David Lincoln

Document Type

Migration Policy Briefs

Publication Date



Balsillie School of International Affairs


Mauritius is a society descended of involuntary and voluntary migrants. After two-and-a-half centuries of settlement as a plantation colony and by the time of its independence from colonial rule in 1968 the island nation’s population had grown to seemingly insupportable levels. But having faced the afflictions of overpopulation, social division and economic despair (and sizeable emigration) at the dawn of its independence, it took just a decade and-a-half for despondency to fade and for Mauritius to begin resembling a tropical idyll of sorts. Though poverty persisted as the small island successfully transformed its economy from colonial plantation to mostly industrial (light manufacturing) and service (tourism and financial services) activity, rapid economic growth became a normal condition and living standards improved markedly under conditions of parliamentary democracy. If the threat of overpopulation had initially hung over the fledgling republic, the subsequent period of prodigious economic growth saw a vast expansion of formal employment and a decimation of unemployment. During this growth spurt the Mauritian economy resumed its reliance on contractual labour migrants from abroad.

Contemporary Mauritius enjoys a reputation of developmental success and it is frequently held up as a model to be emulated by other aspiring developers. While the last quarter of a century of this success coincides with a phase of systematic and unabated contractual labour migration, the Mauritian government has more recently embarked on further migration schemes, on the one hand to attract highly qualified and ‘high net worth’ individuals to the country and on the other hand to encourage circulatory out-migration. Both the decades-old system of contractual labour migration and these more recent movements are closely aligned with the country’s development trajectory, providing a test of widely-held assumptions about the relationship between migration and development.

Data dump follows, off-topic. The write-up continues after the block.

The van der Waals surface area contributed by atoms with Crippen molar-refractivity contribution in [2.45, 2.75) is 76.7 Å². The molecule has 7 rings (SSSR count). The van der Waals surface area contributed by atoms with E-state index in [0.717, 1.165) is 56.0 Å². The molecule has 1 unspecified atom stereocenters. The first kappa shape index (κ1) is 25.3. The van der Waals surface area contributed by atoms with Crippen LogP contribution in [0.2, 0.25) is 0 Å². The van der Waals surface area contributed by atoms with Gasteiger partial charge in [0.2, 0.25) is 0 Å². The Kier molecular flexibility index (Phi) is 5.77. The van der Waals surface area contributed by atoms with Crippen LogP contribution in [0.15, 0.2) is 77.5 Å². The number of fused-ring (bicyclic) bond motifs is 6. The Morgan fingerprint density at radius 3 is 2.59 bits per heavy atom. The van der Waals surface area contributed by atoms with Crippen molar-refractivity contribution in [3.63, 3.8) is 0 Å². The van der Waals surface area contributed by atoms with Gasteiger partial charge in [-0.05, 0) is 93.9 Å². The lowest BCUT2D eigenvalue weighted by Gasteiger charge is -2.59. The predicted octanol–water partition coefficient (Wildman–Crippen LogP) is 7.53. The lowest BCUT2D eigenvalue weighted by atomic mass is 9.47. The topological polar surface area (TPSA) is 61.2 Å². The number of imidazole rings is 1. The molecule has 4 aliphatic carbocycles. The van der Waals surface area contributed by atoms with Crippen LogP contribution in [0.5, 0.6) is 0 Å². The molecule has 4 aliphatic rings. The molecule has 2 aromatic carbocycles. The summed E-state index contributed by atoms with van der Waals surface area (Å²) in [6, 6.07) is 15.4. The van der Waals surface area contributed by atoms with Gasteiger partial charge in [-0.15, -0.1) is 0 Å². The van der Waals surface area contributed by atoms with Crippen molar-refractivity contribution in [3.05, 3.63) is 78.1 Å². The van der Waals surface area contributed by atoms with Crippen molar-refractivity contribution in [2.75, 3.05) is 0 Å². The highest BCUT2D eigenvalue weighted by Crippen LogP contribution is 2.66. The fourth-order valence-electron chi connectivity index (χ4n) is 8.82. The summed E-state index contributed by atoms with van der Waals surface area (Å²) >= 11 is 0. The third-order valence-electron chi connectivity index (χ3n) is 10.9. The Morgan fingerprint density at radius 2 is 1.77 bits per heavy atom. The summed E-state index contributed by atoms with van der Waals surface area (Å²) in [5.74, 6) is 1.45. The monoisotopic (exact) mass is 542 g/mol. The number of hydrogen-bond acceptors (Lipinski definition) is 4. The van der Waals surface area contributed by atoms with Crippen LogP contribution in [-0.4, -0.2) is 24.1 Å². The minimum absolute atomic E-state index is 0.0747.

Focusing mainly on international labour migration, and viewing it within the context of a global division of labour, this policy brief provides an account of migration and development in contemporary Mauritius. The first part deals with conceptions of the migration and development relationship, the second introduces current patterns of migration into and out of Mauritius, the third examines labour migration to Mauritius, and the final part offers some conceptual and policy-related generalisations arising from the study of the migration-development relationship in Mauritius. Concentrating on the period 2005 to 2010 and focusing especially on the migration of clothing and textile factory workers, the study relies primarily on official statistics and media reports for its empirical content and it draws also from published and organisational sources.